Should your parents do a Medicaid spend-down?

On Behalf of | Mar 17, 2020 | Estate Planning

If your parents face age or health issues that will eventually require them to live in a nursing home, how will they pay for this care? Few people have the personal resources to cover the costs of long-term nursing home care. Consequently, most rely on Medicaid to pay for these costs. 

This means that your parent(s) must qualify for Medicaid assistance. As U.S. News reports, these qualifications include a highly restrictive net worth amount. For an individual, this means owning no more than $2,000 worth of assets. For a married couple, the amount increases to only $4,000. The value of your parents’ assets undoubtedly exceed that amount. So what should they do? Many people do a Medicaid spend-down. 

How a spend-down works 

The purpose of a spend-down is to “impoverish” your parents so they will qualify for Medicaid. This represents a perfectly legal strategy, but you and they need to be very careful about the ways in which you go about accomplishing it. In most situations, establishing an irrevocable trust becomes the best option. 

Your parents place their assets into the trust, at which point the trust owns them instead of your parents owning them outright. This effectively leaves them with no assets of their own, thereby fitting within Medicaid’s eligibility requirements. Unfortunately, however, it also leaves them in the position of relying on the trust’s trustee to provide for them. This is why they need to carefully consider who they designate.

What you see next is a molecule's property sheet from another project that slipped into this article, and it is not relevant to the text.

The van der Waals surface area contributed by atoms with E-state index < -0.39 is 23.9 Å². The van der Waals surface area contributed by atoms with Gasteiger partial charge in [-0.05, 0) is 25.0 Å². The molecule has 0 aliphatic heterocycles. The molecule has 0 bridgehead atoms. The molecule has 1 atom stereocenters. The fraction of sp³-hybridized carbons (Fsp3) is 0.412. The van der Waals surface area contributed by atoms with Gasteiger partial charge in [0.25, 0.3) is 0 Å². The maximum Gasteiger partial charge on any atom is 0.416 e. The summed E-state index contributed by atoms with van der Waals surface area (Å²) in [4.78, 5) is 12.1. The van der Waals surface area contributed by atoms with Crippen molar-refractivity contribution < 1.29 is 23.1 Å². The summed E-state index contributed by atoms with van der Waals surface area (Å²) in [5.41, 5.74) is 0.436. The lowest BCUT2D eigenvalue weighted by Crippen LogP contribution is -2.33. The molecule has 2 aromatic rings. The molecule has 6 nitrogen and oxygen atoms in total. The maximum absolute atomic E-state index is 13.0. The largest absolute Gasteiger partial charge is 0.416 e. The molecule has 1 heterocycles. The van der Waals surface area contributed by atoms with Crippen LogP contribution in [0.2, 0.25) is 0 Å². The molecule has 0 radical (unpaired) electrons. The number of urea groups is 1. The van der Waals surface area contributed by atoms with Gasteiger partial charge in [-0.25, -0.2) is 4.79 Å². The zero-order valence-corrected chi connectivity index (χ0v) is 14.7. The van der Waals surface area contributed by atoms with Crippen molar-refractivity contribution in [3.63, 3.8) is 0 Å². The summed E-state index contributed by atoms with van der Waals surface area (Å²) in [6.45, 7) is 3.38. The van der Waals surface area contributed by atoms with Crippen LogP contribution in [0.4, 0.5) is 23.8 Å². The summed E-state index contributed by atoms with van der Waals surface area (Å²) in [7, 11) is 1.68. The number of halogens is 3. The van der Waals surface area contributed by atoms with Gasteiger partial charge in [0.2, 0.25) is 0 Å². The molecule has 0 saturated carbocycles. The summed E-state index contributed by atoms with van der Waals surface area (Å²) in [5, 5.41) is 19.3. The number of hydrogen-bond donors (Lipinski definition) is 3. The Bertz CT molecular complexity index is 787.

How the government verifies eligibility 

If setting up an irrevocable trust sounds like a good idea to you and your parents, they and their attorney should do it as soon as possible. Why? Because whenever they ultimately apply for Medicaid assistance, the government has a five-year look-back period. This means that Medicaid officials can and almost certainly will review all of the financial documents your parents signed during the preceding five years. If they find anything within this period that looks like deliberate impoverishment, they will deny your parents’ Medicaid application.